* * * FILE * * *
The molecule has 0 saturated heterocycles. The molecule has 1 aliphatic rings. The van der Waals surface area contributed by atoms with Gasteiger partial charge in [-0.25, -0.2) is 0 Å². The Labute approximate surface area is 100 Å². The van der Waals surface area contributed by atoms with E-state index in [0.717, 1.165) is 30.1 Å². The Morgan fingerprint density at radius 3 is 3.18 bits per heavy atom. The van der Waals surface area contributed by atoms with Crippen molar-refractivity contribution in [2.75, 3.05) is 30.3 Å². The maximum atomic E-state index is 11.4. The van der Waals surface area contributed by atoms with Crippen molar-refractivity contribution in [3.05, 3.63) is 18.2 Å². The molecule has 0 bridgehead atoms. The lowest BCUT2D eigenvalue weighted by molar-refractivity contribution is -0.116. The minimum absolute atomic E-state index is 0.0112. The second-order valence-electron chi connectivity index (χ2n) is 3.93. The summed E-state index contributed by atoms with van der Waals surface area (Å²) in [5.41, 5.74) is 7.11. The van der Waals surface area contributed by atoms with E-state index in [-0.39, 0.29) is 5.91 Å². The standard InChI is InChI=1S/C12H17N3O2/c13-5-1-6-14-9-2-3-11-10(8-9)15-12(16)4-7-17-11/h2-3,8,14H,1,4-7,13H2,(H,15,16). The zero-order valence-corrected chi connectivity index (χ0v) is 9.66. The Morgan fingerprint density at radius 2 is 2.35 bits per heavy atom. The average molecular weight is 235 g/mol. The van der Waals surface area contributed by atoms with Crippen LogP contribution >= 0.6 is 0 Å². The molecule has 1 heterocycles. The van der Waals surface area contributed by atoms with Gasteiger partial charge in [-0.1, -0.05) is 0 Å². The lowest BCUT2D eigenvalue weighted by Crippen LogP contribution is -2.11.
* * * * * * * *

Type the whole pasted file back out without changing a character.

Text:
The molecule has 0 saturated heterocycles. The molecule has 1 aliphatic rings. The van der Waals surface area contributed by atoms with Gasteiger partial charge in [-0.25, -0.2) is 0 Å². The Labute approximate surface area is 100 Å². The van der Waals surface area contributed by atoms with E-state index in [0.717, 1.165) is 30.1 Å². The Morgan fingerprint density at radius 3 is 3.18 bits per heavy atom. The van der Waals surface area contributed by atoms with Crippen molar-refractivity contribution in [2.75, 3.05) is 30.3 Å². The maximum atomic E-state index is 11.4. The van der Waals surface area contributed by atoms with Crippen molar-refractivity contribution in [3.05, 3.63) is 18.2 Å². The molecule has 0 bridgehead atoms. The lowest BCUT2D eigenvalue weighted by molar-refractivity contribution is -0.116. The minimum absolute atomic E-state index is 0.0112. The second-order valence-electron chi connectivity index (χ2n) is 3.93. The summed E-state index contributed by atoms with van der Waals surface area (Å²) in [5.41, 5.74) is 7.11. The van der Waals surface area contributed by atoms with E-state index in [-0.39, 0.29) is 5.91 Å². The standard InChI is InChI=1S/C12H17N3O2/c13-5-1-6-14-9-2-3-11-10(8-9)15-12(16)4-7-17-11/h2-3,8,14H,1,4-7,13H2,(H,15,16). The zero-order valence-corrected chi connectivity index (χ0v) is 9.66. The Morgan fingerprint density at radius 2 is 2.35 bits per heavy atom. The average molecular weight is 235 g/mol. The van der Waals surface area contributed by atoms with Crippen LogP contribution >= 0.6 is 0 Å². The molecule has 1 heterocycles. The van der Waals surface area contributed by atoms with Gasteiger partial charge in [-0.1, -0.05) is 0 Å². The lowest BCUT2D eigenvalue weighted by Crippen LogP contribution is -2.11.